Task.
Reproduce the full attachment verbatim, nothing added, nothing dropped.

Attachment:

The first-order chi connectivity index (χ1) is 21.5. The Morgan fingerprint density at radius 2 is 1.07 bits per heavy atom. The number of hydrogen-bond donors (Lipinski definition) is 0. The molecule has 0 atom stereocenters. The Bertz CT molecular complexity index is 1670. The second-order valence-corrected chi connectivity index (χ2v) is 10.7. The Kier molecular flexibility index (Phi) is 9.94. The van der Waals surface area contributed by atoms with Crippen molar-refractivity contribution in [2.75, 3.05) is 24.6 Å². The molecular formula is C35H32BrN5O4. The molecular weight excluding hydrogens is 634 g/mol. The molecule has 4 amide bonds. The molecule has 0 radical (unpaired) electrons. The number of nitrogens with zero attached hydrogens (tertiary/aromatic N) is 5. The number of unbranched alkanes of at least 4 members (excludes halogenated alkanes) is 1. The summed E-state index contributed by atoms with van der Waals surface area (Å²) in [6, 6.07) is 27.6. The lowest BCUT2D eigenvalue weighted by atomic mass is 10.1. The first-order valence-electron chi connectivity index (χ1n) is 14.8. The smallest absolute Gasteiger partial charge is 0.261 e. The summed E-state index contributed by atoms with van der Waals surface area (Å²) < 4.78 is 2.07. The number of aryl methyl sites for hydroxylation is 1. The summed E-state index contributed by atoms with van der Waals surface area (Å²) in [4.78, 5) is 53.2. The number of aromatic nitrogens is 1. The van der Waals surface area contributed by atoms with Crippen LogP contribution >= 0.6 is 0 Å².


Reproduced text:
The first-order chi connectivity index (χ1) is 21.5. The Morgan fingerprint density at radius 2 is 1.07 bits per heavy atom. The number of hydrogen-bond donors (Lipinski definition) is 0. The molecule has 0 atom stereocenters. The Bertz CT molecular complexity index is 1670. The second-order valence-corrected chi connectivity index (χ2v) is 10.7. The Kier molecular flexibility index (Phi) is 9.94. The van der Waals surface area contributed by atoms with Crippen molar-refractivity contribution in [2.75, 3.05) is 24.6 Å². The molecular formula is C35H32BrN5O4. The molecular weight excluding hydrogens is 634 g/mol. The molecule has 4 amide bonds. The molecule has 0 radical (unpaired) electrons. The number of nitrogens with zero attached hydrogens (tertiary/aromatic N) is 5. The number of unbranched alkanes of at least 4 members (excludes halogenated alkanes) is 1. The summed E-state index contributed by atoms with van der Waals surface area (Å²) in [6, 6.07) is 27.6. The lowest BCUT2D eigenvalue weighted by atomic mass is 10.1. The first-order valence-electron chi connectivity index (χ1n) is 14.8. The smallest absolute Gasteiger partial charge is 0.261 e. The summed E-state index contributed by atoms with van der Waals surface area (Å²) < 4.78 is 2.07. The number of aryl methyl sites for hydroxylation is 1. The summed E-state index contributed by atoms with van der Waals surface area (Å²) in [4.78, 5) is 53.2. The number of aromatic nitrogens is 1. The van der Waals surface area contributed by atoms with Crippen LogP contribution >= 0.6 is 0 Å².